Empowering Smaller Farms With Global Connections To Trade

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Founder and CEO of Tridge, food and agriculture intelligence provider.

To this day, small- to medium-sized farms in developing countries have limited access to the global export market due to a few obstacles. They could be language barriers, lack of knowledge in export quality management and so on. This often leads to farmers in emergent nations facing a lack of choice when it comes to selling their products. They may be pressured to compromise on their sale prices with this low diversity of destination pools.

One way these farmers could improve their choices is through knowledge about proper quality management and certifications as well as resources to develop their sales channels and find new buyers. Deficiencies in these areas serve as obstacles to the global export market, which means many farmers continue to lack access.

The income gap between those who have access to foreign markets and those who do not is significant. According to David Atkin, a professor of economics at MIT, along with Adam Osman and co-author Amit K. Khandelwal, Egyptian rug producers that had access to foreign markets reported 26% higher monthly profits than those who had no access reported. Furthermore, they showed larger improvements in quality and productivity than the others. The opportunity is open for trade partners and platforms to serve as a gateway to export for small to medium farmers.

I have seen this firsthand in my company as we work with our own platform to connect producers with global markets. An association for a specific crop struggled to help the suppliers they served build long-term relationships with buyers. Farmers often faced difficulties managing the quality of their products.

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The combination of bad weather and poor storage techniques deteriorated the quality of the crop and led many importers, buyers from abroad, to hesitate in signing new sales contracts with the farmers. Moreover, logistics delays, such as unpredictable port management, resulted in delayed shipping timelines, adding another layer of concern for buyers.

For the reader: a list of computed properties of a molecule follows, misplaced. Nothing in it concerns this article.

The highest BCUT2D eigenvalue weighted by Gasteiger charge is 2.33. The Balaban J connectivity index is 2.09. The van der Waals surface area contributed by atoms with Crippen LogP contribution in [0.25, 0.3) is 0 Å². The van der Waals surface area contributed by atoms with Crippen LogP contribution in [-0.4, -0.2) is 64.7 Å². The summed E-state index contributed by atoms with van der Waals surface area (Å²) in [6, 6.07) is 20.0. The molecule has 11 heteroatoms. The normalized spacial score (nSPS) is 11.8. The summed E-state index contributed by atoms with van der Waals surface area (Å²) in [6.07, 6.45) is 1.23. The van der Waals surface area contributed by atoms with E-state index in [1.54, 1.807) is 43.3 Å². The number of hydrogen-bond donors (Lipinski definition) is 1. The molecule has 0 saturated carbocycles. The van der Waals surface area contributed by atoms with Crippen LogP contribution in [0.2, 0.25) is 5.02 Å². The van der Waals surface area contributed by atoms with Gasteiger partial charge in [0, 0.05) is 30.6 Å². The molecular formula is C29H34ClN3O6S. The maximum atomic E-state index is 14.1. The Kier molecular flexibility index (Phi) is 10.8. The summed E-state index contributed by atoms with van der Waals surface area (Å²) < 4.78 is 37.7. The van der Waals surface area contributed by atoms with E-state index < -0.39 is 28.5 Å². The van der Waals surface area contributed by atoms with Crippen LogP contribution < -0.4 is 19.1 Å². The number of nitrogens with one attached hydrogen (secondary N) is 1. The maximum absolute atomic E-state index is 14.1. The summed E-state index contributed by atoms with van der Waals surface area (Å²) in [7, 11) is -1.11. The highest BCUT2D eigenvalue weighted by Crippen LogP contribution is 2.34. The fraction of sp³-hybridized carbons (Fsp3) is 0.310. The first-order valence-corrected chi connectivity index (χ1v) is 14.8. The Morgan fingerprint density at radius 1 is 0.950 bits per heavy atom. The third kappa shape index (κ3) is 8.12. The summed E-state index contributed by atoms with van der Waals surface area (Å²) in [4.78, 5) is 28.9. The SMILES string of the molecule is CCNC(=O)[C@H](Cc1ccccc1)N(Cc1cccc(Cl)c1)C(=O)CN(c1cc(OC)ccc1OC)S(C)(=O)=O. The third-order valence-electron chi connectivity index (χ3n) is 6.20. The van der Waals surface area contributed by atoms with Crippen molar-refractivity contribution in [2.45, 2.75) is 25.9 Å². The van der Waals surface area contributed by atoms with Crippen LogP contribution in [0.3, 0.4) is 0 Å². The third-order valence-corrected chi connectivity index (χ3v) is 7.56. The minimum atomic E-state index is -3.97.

Overcoming these obstacles required engagement with the farmers and close analysis on-site of local farms, packaging, as well as loading processes and sites. Regular checks and inspections before product shipments are exported helped continue high standards for quality.

Lessons In Connection

For business development leaders working to broaden supply options and build partners across the globe, there are a few key lessons to help reach your goals. First, in the process of forging a relationship with suppliers, meticulous validation is key to build a sustainable business model.

When building your own validation process, it’s important to define your standards upfront. You want a network of verified suppliers in your network. A buyer profile screening and buyer’s inquiry vetting are both important actions to take in your process.

A local expert on the ground can allow for direct communication with suppliers. This, paired with a review of business registration, production showcase, facilities and certifications, helps the vetting process. My company will also sometimes ask for additional documents including any records of exhibition participation, shipping documents and official company brochures.

However you structure your process, make sure it’s more than simply a company’s registration documentation and telephone bill from the last three months. For example, a random site visit can be a key technique to building a long-term relationship.

Delivering certainty is another key pillar that supports a global network. The traditional food and agriculture industry, where trust is essential for business practices, is accustomed to relying on old networks. In fact, Tridge’s initial growth had also experienced hindrances from such market characteristics, as many transactions on the marketplace platform fell through when contractual parties had to digitally sign the dotted line. Therefore, it’s important to constantly assure your partners that our global network delivers the ‘next deal.’ When we successfully give them a sense of certainty deal sizes have grown more than twice.

Trade is recovering robustly alongside the upticks in growth in major economies. The World Trade Organization expects the volume of global trade to increase by 8% in 2021, more than offsetting last year’s 5.3% decline. Small- to medium-sized farmers in developing countries will have more opportunities to sell their products. Powering globalization with partnerships is a key factor to facilitate the enjoyment of a post-pandemic recovery for farmers across the world.


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